Last modified: Friday, October 17, 2003
IU hosts state budget committee
Members of the Indiana State Budget Committee were briefed by university officials on matters ranging from Drosophila research to incubator space and athletics to informatics during a visit to the Indiana University Bloomington campus before conducting their regular monthly business meeting today (Oct. 17) at the Neal-Marshall Black Culture Center.
Following tours of Assembly Hall and the IU Cyclotron/Midwest Proton Radiotherapy Institute facility on Thursday, IU President Adam Herbert described Indiana University as one university with eight campuses, emphasized the importance of university responsiveness to state issues, and updated the committee on a number of university initiatives and activities.
"Your support of the nearly $6 million allocation for research in the next biennium is enhancing our ability to conduct quality research that will make a difference in the quest to transform Indiana's economy," Herbert said. "Your support of our operating needs has been very important. It has enabled the university to take a critical role in shaping the new image of Indiana, which is increasingly linked to knowledge, life sciences, information technology, advanced manufacturing and logistics."
Herbert said that in the weeks and months ahead he will work with IU's campuses to more clearly define their missions. That process, he told the committee, will include obtaining feedback from members of the communities served as well as members of the campus family.
Herbert also said that creating and maintaining stronger partnerships is an important part of IU's vision to meet the challenges before the state.
"I've had several conversations with the president of Purdue about how we can work more closely together in service to the state," Herbert said. "The challenge for us is to tap this deep reservoir of intellectual capital in ways that facilitate the economic transformation of the state."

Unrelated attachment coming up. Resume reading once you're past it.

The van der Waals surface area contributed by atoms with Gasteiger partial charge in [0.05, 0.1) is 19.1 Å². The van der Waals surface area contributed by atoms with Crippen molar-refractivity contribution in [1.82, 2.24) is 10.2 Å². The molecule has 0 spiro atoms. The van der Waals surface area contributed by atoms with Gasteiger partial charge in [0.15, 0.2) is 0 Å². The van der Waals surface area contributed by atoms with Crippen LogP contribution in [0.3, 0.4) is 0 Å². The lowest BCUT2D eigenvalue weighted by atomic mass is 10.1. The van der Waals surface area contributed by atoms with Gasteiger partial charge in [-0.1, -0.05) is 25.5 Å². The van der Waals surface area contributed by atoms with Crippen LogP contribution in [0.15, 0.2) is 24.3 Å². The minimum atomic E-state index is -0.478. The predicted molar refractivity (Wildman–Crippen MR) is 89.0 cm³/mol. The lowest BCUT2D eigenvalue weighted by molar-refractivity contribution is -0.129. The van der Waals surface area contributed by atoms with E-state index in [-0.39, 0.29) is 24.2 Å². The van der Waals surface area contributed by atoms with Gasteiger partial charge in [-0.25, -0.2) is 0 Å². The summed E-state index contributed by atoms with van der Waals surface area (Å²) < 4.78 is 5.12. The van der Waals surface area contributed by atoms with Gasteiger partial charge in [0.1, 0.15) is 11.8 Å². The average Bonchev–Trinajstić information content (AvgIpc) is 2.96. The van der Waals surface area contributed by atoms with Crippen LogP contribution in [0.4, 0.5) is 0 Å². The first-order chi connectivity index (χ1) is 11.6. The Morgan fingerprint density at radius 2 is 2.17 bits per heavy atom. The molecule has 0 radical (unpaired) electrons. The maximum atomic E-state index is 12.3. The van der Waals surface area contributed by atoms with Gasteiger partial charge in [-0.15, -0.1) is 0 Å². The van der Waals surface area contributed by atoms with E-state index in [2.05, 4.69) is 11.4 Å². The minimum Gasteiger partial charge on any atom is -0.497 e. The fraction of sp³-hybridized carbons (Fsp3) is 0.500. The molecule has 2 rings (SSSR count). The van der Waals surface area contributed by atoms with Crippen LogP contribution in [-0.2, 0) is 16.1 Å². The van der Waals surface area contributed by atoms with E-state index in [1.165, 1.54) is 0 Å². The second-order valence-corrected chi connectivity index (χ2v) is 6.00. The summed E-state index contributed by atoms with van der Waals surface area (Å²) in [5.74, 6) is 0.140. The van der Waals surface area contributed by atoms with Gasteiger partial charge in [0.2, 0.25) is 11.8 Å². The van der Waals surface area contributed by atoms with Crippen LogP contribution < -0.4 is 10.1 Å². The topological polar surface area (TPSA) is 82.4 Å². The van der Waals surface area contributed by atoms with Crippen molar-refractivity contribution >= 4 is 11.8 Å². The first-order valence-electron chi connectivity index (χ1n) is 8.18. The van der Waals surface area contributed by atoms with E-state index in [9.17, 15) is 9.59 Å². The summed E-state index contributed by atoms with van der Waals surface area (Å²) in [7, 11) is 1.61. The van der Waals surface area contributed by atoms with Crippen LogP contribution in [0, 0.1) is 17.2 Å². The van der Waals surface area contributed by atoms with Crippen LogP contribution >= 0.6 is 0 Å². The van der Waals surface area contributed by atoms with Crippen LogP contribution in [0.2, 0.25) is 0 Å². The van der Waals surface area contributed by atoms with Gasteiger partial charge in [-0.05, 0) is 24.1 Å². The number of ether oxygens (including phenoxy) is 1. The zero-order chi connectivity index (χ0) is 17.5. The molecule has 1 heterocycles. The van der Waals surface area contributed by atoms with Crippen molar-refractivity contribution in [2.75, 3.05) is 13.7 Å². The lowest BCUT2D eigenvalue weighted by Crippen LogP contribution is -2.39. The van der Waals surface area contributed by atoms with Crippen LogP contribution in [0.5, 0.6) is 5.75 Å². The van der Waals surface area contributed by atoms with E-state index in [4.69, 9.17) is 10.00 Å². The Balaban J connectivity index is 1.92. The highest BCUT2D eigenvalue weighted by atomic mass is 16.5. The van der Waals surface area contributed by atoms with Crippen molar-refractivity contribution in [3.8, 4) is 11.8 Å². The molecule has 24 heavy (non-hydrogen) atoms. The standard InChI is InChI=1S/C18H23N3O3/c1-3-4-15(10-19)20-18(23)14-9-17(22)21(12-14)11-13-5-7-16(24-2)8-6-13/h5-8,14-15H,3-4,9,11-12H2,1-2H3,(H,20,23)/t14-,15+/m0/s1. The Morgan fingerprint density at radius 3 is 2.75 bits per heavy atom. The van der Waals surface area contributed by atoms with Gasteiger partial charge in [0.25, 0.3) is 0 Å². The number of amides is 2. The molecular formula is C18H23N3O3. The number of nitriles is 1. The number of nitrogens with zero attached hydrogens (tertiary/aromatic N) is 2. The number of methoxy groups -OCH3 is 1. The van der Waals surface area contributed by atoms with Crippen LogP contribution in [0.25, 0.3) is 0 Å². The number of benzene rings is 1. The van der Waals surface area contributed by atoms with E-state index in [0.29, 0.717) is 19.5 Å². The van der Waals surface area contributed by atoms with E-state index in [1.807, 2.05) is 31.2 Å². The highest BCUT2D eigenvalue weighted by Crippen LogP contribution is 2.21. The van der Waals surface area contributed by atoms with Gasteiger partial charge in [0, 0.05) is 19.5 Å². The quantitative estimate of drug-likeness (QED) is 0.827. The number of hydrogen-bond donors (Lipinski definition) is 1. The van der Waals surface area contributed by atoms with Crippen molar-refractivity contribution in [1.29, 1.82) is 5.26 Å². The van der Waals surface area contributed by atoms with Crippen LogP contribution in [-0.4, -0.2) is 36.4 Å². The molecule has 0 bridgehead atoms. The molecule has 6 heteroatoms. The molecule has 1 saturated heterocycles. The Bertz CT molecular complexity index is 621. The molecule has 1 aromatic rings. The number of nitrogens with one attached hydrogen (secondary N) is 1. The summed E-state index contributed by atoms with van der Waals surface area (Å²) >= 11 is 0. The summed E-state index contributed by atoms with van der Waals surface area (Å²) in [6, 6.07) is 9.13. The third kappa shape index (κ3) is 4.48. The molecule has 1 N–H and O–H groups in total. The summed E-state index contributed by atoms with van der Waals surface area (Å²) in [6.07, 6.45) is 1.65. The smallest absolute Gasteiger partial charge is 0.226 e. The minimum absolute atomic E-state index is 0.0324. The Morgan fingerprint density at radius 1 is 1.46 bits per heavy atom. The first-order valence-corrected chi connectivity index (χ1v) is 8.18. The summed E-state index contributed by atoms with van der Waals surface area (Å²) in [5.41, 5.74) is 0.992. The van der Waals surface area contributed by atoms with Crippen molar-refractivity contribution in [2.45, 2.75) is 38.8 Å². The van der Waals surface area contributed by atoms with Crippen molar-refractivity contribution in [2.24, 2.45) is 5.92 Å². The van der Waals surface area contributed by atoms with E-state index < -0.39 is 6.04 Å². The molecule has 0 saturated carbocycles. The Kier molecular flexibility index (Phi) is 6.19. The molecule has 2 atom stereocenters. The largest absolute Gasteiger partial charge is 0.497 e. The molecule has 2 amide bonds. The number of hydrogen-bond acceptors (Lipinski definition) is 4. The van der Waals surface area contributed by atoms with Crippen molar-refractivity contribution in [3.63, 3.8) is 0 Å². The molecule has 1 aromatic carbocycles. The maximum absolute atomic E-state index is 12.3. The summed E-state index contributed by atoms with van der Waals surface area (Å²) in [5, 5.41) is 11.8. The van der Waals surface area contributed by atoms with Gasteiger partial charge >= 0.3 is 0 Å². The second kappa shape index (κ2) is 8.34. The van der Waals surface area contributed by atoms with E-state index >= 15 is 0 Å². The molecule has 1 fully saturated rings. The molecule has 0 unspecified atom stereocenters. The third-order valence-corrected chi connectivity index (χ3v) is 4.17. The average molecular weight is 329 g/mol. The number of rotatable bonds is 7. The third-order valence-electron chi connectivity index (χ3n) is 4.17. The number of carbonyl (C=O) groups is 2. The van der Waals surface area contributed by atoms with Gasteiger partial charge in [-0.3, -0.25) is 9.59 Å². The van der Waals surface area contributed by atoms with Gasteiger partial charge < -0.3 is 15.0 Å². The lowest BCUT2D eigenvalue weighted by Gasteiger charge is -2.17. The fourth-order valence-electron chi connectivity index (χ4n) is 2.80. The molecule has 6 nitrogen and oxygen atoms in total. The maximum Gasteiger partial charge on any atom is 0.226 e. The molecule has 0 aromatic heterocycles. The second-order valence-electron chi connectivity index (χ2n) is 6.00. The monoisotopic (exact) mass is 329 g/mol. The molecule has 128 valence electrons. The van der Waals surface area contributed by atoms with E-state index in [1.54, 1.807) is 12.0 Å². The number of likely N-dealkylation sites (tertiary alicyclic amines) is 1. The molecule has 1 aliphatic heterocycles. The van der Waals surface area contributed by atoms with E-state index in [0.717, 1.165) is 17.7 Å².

Herbert, who has been IU president since Aug. 1, said he continues to learn something new about the university each day.
"One of the most important things I have learned is that IU's core identity is built on strength in the liberal and fine arts, and that strength continues to grow each year," he said.
Today the committee heard a number of presentations, primarily focused on how research makes its way from university laboratories to the marketplace.
"Investing in higher education pays itself back in economic development," said Ted Widlanski, associate professor of bioorganic chemistry, who explained that university faculty are developing technologies to use in existing industry, providing the intellectual impetus for new start-ups, increasing collaborations between industry and academia, and enhancing partnerships across the state.
Committee members also heard from David Clemmer, chair of the Department of Chemistry; Elizabeth Raff, chair of the Department of Biology; Dennis Gannon, director of the Indiana Pervasive Technology Labs; and Mark Long, president of the Advanced Research and Technology Institute. Two tenants in the new IU Emerging Technologies Center also made presentations. George Stookey, a retired IU dentistry professor who is pursuing research in oral health, and Dr. Julie Meek, chief executive officer of the Haelan Group, a health improvement solutions company, explained the technologies at work in their businesses.